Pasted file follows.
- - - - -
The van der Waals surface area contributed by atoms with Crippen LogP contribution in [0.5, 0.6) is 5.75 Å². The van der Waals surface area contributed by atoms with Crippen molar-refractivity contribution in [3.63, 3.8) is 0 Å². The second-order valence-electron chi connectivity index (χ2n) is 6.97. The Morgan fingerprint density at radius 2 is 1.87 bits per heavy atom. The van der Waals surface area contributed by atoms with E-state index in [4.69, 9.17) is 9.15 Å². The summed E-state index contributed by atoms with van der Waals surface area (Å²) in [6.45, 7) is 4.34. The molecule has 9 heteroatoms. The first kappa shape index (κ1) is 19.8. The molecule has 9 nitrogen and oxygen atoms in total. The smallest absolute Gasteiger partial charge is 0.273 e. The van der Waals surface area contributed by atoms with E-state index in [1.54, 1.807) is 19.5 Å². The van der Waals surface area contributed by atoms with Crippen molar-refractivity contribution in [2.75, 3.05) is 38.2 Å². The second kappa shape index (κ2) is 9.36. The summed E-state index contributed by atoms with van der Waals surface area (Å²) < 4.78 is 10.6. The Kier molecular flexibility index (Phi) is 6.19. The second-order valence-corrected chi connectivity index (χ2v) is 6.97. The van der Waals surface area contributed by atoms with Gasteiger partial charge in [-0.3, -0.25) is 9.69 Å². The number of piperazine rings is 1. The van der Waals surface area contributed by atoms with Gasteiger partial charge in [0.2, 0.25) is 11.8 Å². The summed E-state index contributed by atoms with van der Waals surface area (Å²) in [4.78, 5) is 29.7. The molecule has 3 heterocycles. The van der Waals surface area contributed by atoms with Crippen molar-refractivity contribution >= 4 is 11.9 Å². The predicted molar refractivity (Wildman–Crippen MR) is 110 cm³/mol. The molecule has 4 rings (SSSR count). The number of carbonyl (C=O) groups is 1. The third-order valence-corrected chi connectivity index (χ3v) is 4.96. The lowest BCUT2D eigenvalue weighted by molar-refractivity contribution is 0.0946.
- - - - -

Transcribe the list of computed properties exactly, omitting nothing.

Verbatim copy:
The van der Waals surface area contributed by atoms with Crippen LogP contribution in [0.5, 0.6) is 5.75 Å². The van der Waals surface area contributed by atoms with Crippen molar-refractivity contribution in [3.63, 3.8) is 0 Å². The second-order valence-electron chi connectivity index (χ2n) is 6.97. The Morgan fingerprint density at radius 2 is 1.87 bits per heavy atom. The van der Waals surface area contributed by atoms with E-state index in [4.69, 9.17) is 9.15 Å². The summed E-state index contributed by atoms with van der Waals surface area (Å²) in [6.45, 7) is 4.34. The molecule has 9 heteroatoms. The first kappa shape index (κ1) is 19.8. The molecule has 9 nitrogen and oxygen atoms in total. The smallest absolute Gasteiger partial charge is 0.273 e. The van der Waals surface area contributed by atoms with E-state index in [1.54, 1.807) is 19.5 Å². The van der Waals surface area contributed by atoms with Crippen molar-refractivity contribution in [2.75, 3.05) is 38.2 Å². The second kappa shape index (κ2) is 9.36. The summed E-state index contributed by atoms with van der Waals surface area (Å²) < 4.78 is 10.6. The Kier molecular flexibility index (Phi) is 6.19. The second-order valence-corrected chi connectivity index (χ2v) is 6.97. The van der Waals surface area contributed by atoms with Gasteiger partial charge in [-0.3, -0.25) is 9.69 Å². The number of piperazine rings is 1. The van der Waals surface area contributed by atoms with Gasteiger partial charge in [0.2, 0.25) is 11.8 Å². The summed E-state index contributed by atoms with van der Waals surface area (Å²) in [4.78, 5) is 29.7. The molecule has 3 heterocycles. The van der Waals surface area contributed by atoms with Crippen molar-refractivity contribution >= 4 is 11.9 Å². The predicted molar refractivity (Wildman–Crippen MR) is 110 cm³/mol. The molecule has 4 rings (SSSR count). The number of carbonyl (C=O) groups is 1. The third-order valence-corrected chi connectivity index (χ3v) is 4.96. The lowest BCUT2D eigenvalue weighted by molar-refractivity contribution is 0.0946.